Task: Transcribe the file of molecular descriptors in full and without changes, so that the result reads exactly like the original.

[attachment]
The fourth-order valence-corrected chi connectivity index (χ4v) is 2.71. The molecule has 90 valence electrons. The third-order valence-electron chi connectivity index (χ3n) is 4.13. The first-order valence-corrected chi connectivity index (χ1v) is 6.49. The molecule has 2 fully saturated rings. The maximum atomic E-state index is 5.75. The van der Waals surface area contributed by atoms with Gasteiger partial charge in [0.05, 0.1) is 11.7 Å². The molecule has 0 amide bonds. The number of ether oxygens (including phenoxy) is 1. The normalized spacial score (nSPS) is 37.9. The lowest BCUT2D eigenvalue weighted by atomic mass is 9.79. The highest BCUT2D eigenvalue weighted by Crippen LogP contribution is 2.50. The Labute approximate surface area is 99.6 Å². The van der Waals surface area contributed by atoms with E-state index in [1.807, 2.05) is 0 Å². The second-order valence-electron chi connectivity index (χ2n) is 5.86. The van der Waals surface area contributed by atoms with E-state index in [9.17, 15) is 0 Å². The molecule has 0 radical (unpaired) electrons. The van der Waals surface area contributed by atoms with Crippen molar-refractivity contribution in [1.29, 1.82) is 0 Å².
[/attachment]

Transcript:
The fourth-order valence-corrected chi connectivity index (χ4v) is 2.71. The molecule has 90 valence electrons. The third-order valence-electron chi connectivity index (χ3n) is 4.13. The first-order valence-corrected chi connectivity index (χ1v) is 6.49. The molecule has 2 fully saturated rings. The maximum atomic E-state index is 5.75. The van der Waals surface area contributed by atoms with Gasteiger partial charge in [0.05, 0.1) is 11.7 Å². The molecule has 0 amide bonds. The number of ether oxygens (including phenoxy) is 1. The normalized spacial score (nSPS) is 37.9. The lowest BCUT2D eigenvalue weighted by atomic mass is 9.79. The highest BCUT2D eigenvalue weighted by Crippen LogP contribution is 2.50. The Labute approximate surface area is 99.6 Å². The van der Waals surface area contributed by atoms with E-state index in [1.807, 2.05) is 0 Å². The second-order valence-electron chi connectivity index (χ2n) is 5.86. The van der Waals surface area contributed by atoms with E-state index in [9.17, 15) is 0 Å². The molecule has 0 radical (unpaired) electrons. The van der Waals surface area contributed by atoms with Crippen molar-refractivity contribution in [1.29, 1.82) is 0 Å².